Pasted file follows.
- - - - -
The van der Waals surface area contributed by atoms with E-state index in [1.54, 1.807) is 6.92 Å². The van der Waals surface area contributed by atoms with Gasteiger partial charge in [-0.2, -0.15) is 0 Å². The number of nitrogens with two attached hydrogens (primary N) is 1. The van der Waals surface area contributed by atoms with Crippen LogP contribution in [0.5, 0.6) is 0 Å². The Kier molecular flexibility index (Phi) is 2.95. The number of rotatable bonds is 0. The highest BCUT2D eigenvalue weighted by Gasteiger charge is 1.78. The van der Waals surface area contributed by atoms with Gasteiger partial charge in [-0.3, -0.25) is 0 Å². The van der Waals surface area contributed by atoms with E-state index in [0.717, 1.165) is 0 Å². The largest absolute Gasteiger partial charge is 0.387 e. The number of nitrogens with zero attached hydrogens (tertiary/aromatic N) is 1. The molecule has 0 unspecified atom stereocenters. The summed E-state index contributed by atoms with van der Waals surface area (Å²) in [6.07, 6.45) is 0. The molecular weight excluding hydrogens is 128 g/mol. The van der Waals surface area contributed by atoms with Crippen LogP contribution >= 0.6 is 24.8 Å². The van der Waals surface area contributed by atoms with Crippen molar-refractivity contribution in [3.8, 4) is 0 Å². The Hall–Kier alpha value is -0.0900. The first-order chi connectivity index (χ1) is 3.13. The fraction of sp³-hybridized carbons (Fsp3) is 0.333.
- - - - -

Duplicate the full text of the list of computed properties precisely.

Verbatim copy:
The van der Waals surface area contributed by atoms with E-state index in [1.54, 1.807) is 6.92 Å². The van der Waals surface area contributed by atoms with Gasteiger partial charge in [-0.2, -0.15) is 0 Å². The number of nitrogens with two attached hydrogens (primary N) is 1. The van der Waals surface area contributed by atoms with Crippen LogP contribution in [0.5, 0.6) is 0 Å². The Kier molecular flexibility index (Phi) is 2.95. The number of rotatable bonds is 0. The highest BCUT2D eigenvalue weighted by Gasteiger charge is 1.78. The van der Waals surface area contributed by atoms with Gasteiger partial charge in [-0.3, -0.25) is 0 Å². The van der Waals surface area contributed by atoms with E-state index in [0.717, 1.165) is 0 Å². The largest absolute Gasteiger partial charge is 0.387 e. The number of nitrogens with zero attached hydrogens (tertiary/aromatic N) is 1. The molecule has 0 unspecified atom stereocenters. The summed E-state index contributed by atoms with van der Waals surface area (Å²) in [6.07, 6.45) is 0. The molecular weight excluding hydrogens is 128 g/mol. The van der Waals surface area contributed by atoms with Crippen LogP contribution >= 0.6 is 24.8 Å². The van der Waals surface area contributed by atoms with Crippen molar-refractivity contribution in [3.8, 4) is 0 Å². The Hall–Kier alpha value is -0.0900. The first-order chi connectivity index (χ1) is 3.13. The fraction of sp³-hybridized carbons (Fsp3) is 0.333.